Last week, in separate and unrelated cases, two Maryland residents who use cannabis to control symptoms of a serious or chronic condition used their medical necessity as a mitigating circumstance during sentencing. As a result, both individuals received a $100 fine — the maximum penalty permitted by the State of Maryland’s medical marijuana law.
The first case involved Bill, a local ASA advocate and 50-something grandfather of two. Bill suffers from a rare, serious condition known as Cyclic Vomiting Syndrome (CVS). The case second concerned a nineteen-year-old woman who uses cannabis to control symptoms of epilepsy. They were both charged by prosecutors with felony possession with intent to distribute. ASA provided information to both defense councils, but I was honored to provide my personal testimony at Bill’s sentencing hearing.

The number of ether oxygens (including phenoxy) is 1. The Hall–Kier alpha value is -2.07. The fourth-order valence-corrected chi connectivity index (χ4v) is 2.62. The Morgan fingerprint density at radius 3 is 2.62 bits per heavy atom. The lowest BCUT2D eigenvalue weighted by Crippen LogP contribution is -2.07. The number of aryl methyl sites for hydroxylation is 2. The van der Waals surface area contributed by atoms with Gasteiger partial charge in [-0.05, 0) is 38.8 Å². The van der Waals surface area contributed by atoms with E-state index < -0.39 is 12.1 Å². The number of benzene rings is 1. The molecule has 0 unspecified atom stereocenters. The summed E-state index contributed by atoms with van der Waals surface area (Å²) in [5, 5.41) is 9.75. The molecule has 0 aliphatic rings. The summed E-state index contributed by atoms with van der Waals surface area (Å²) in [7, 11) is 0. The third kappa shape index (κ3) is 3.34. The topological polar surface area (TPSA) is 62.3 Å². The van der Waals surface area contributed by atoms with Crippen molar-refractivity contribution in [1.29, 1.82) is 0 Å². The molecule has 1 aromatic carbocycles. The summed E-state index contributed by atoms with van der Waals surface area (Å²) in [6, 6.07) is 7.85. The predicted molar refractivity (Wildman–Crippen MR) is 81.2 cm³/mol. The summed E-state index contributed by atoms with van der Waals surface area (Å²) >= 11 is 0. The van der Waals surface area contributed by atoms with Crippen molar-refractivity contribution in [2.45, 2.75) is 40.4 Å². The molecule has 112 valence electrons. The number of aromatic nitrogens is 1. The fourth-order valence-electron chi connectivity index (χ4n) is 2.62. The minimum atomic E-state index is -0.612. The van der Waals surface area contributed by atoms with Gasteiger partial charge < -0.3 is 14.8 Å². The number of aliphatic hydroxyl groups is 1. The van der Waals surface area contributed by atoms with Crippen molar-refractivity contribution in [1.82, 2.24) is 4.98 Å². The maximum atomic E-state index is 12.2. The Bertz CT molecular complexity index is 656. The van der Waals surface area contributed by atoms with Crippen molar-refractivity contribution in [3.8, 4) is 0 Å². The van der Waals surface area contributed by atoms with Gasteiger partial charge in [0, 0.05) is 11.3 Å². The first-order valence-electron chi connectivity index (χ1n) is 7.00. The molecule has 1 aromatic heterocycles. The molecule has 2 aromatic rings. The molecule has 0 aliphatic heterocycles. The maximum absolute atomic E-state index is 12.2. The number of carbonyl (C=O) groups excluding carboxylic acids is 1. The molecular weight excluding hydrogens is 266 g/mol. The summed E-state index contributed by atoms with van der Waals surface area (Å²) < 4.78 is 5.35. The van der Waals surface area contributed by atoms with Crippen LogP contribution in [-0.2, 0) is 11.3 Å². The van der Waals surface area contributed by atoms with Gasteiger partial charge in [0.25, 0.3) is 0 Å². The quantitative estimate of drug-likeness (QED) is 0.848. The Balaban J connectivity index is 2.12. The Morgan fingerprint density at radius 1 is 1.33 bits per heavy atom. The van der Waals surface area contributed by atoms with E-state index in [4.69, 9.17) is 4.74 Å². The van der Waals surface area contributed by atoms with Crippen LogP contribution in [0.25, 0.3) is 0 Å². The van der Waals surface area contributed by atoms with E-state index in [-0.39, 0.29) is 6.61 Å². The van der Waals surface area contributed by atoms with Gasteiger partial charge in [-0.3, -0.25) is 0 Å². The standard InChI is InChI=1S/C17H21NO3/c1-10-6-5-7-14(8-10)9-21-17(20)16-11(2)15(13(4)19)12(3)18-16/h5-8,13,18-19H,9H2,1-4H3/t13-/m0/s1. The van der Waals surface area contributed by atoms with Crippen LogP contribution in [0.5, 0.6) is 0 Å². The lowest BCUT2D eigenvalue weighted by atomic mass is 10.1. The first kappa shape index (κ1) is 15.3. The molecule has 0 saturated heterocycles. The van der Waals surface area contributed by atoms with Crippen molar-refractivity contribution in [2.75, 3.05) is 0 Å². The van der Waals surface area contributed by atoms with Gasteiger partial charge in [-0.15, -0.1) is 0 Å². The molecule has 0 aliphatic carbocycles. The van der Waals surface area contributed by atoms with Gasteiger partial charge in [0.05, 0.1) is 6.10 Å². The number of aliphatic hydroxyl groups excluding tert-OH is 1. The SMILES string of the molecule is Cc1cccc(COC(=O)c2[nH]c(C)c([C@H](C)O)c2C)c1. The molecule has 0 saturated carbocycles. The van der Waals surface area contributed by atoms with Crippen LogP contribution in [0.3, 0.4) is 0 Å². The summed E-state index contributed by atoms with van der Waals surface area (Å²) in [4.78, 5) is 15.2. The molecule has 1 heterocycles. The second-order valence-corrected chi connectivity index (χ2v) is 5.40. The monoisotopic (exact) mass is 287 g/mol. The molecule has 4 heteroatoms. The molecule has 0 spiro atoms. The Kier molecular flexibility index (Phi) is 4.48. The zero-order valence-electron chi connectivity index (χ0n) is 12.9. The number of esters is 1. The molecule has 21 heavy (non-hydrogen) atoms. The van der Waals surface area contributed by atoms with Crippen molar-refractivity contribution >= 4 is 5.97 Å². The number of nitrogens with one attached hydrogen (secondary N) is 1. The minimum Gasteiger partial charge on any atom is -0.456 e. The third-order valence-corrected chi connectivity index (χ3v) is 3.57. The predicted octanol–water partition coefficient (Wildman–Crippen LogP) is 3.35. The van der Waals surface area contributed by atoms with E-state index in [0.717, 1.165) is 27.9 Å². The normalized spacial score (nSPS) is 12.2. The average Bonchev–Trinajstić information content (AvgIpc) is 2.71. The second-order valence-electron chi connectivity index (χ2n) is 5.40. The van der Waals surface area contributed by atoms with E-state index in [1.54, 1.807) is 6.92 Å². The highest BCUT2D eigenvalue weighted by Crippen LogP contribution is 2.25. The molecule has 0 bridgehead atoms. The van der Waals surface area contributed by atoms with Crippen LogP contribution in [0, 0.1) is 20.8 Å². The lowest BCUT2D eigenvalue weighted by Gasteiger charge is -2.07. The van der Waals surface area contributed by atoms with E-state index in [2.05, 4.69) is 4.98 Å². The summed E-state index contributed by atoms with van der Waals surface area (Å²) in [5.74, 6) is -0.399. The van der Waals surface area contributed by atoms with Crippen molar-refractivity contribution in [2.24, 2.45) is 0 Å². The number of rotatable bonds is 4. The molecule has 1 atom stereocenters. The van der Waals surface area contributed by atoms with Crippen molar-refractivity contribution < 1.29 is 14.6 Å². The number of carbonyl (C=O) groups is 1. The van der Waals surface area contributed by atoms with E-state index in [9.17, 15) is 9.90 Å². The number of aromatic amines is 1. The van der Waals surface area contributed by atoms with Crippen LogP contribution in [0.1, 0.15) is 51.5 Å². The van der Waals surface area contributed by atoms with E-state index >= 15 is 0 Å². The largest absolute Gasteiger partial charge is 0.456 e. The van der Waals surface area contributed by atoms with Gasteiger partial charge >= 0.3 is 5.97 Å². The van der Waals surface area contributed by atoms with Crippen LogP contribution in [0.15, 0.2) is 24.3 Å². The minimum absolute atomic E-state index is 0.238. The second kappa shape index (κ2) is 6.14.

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While the outcome is better than the alternative, the process patients are required are undergo underscores the need for real medical marijuana reform in Maryland. The bottom line: no one who uses cannabis in accordance with a physician’s recommendation should be treated as a criminal by law enforcement or subjected to fines or other penalties. Anything less than comprehensive reform leaves patients vulnerable to arrest and prosecution and wastes taxpayer money!